Katie Knapp defends her thesis measuring carbon cycling in Muskegon Lake

Katie Knapp defends her thesis measuring carbon cycling in Muskegon Lake

On June 12, 2019, graduate student Katie Knapp successfully defended her Master’s thesis titled “Dynamic Carbon Cycling in Muskegon Lake – a Great Lakes Estuary”. Her thesis committee members included: Bopi Biddanda, and Eric Snyder (GVSU), and Steven Ruberg (NOAA).

In her thesis, Katie argued Muskegon Lake is annually net autotrophic, meaning more oxygen production via photosynthesis is happening in the lake than is being used via respiration. Katie used time-series data from the Muskegon Lake Observatory ( with additional buoys to estimate metabolism across Muskegon Lake and found significant differences across the sub-basins of Muskegon Lake. The deepest area of the lake, furthest from the Muskegon River, had higher rates of metabolism compared to other sites. This increased activity in the deeper part of the lake was likely due to the deeper thermocline (a layer of water with a temperature gradient that becomes colder as depth increases) depth and higher residence time associated with this site. A traditional testing method (enclosing water in light and dark bottles and measuring O2 changes over time) was compared to the more modern buoy method (sensors measuring O2 in open water over time) and were found to have significantly different results. Both methods had pros and cons; however, the buoy method typically over-estimated metabolism rates compared to the traditional method. When compared globally, Muskegon Lake ranked in the middle of the range of metabolism rates of other inland waters. If Muskegon Lake represented the average inland waters covering 3% of Earth’s surface, the metabolism of the world’s freshwater ecosystems would be comparable to each of the following biomes: upwelling zones in the ocean, Mediterranean shrubland, and tundra. Thus, it is important to include the inland water biome into global carbon budgets because it can contribute a significant portion of carbon cycling.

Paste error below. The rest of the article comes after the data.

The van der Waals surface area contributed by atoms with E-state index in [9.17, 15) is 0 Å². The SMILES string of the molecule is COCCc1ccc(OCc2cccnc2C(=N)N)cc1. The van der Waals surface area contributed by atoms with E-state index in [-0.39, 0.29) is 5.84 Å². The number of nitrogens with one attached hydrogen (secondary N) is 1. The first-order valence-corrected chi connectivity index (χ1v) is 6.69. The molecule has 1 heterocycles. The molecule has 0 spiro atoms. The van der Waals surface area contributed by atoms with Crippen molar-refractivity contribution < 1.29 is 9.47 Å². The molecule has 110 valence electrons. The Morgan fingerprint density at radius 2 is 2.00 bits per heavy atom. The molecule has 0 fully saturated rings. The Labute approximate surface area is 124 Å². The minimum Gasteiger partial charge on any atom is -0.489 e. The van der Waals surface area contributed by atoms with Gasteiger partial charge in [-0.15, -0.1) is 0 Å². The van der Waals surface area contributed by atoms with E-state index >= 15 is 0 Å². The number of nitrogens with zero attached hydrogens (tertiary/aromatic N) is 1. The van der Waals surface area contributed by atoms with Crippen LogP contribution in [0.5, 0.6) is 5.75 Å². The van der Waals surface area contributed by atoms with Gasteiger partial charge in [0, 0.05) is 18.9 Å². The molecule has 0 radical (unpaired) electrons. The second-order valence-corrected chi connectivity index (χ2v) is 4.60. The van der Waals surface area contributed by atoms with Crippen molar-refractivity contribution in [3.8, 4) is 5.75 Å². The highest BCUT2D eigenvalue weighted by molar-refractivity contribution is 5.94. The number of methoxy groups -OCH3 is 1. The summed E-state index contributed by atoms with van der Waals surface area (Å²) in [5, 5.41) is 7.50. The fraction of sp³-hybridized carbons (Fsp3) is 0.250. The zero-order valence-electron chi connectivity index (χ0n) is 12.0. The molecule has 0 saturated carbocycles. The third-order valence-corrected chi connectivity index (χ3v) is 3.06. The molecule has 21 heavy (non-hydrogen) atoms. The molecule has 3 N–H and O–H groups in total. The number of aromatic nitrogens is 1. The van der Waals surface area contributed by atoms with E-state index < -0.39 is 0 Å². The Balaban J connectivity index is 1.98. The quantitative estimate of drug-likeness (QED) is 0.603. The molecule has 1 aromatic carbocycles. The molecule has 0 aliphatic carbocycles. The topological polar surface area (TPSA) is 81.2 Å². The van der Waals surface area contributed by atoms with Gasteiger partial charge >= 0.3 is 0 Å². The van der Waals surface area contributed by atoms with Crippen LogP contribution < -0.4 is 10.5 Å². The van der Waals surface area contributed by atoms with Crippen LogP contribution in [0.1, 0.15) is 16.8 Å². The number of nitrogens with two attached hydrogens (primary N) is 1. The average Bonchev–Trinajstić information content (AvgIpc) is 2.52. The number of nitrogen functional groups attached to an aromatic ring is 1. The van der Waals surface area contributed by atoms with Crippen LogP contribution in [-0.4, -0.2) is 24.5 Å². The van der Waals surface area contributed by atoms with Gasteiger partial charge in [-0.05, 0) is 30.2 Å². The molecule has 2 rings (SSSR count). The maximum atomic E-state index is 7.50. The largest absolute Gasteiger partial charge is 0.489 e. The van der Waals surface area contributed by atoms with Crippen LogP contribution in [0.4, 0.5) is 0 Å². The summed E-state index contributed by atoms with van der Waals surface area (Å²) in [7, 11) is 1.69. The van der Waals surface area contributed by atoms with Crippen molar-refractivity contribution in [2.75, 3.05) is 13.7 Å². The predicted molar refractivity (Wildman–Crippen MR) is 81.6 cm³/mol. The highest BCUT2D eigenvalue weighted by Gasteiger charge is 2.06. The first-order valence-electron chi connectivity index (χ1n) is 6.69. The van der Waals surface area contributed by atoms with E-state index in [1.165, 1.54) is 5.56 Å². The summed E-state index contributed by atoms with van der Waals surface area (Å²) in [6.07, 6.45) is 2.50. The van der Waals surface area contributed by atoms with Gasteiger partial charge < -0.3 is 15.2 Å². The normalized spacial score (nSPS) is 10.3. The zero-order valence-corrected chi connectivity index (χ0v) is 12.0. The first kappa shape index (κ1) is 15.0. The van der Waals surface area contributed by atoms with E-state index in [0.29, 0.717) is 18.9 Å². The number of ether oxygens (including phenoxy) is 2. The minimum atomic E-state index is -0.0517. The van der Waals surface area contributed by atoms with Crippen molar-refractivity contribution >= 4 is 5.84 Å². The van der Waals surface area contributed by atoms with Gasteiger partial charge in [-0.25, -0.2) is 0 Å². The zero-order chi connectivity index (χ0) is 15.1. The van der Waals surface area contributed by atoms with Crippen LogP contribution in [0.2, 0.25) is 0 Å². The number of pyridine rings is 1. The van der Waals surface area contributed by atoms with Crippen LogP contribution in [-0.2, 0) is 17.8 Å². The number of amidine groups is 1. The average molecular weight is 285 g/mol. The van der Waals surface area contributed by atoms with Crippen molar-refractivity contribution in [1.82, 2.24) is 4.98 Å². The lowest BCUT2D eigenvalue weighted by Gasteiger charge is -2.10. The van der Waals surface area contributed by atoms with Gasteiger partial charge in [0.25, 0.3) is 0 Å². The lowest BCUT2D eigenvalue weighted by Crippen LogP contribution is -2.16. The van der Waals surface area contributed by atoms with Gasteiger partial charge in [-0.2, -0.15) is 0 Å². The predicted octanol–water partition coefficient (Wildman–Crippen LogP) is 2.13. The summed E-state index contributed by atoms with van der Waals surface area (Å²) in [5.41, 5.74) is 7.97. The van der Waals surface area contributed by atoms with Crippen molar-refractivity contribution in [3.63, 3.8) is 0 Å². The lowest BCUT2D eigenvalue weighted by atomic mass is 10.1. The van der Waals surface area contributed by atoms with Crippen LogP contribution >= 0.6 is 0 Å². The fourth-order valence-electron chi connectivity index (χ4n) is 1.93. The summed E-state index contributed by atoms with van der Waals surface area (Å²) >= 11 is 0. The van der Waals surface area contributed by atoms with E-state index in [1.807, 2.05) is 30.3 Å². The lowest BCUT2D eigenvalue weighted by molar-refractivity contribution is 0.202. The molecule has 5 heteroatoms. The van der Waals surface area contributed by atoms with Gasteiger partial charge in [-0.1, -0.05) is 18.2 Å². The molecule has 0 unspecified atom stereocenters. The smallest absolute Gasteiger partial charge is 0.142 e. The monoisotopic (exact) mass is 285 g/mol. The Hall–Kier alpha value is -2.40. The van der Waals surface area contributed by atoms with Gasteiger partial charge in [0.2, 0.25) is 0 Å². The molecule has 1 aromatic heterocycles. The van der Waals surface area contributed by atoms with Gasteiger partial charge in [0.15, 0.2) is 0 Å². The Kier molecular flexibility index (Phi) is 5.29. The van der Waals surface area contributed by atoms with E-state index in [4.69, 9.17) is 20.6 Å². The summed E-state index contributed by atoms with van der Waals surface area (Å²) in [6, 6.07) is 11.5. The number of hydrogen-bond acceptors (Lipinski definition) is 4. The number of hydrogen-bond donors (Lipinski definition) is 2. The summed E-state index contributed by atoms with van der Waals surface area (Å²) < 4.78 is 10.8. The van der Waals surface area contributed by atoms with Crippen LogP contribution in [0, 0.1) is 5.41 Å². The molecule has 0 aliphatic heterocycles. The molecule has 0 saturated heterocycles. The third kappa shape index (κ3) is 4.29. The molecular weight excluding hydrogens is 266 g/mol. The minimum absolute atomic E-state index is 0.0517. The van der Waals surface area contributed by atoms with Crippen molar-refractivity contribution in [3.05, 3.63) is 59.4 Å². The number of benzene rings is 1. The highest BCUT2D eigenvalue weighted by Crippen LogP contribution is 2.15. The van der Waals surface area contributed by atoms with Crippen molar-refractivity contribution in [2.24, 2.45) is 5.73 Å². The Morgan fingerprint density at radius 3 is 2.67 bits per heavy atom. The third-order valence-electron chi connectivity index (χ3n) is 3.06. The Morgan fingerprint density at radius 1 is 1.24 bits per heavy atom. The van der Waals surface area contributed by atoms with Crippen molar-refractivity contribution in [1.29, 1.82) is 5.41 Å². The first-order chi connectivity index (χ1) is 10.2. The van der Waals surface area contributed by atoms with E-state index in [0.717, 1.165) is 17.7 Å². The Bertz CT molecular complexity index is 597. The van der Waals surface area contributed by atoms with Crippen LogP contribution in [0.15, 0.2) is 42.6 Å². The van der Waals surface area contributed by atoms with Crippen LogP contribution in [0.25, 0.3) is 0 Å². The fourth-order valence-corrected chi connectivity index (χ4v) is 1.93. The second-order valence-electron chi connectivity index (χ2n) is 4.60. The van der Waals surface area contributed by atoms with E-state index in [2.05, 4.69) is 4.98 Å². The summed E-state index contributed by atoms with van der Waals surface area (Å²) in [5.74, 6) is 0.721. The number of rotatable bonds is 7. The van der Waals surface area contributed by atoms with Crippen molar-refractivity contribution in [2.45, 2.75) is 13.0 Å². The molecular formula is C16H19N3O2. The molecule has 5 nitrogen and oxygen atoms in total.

Katie will be teaching this fall in the Life Sciences department at Muskegon Community College in Muskegon, MI.

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Page last modified July 1, 2019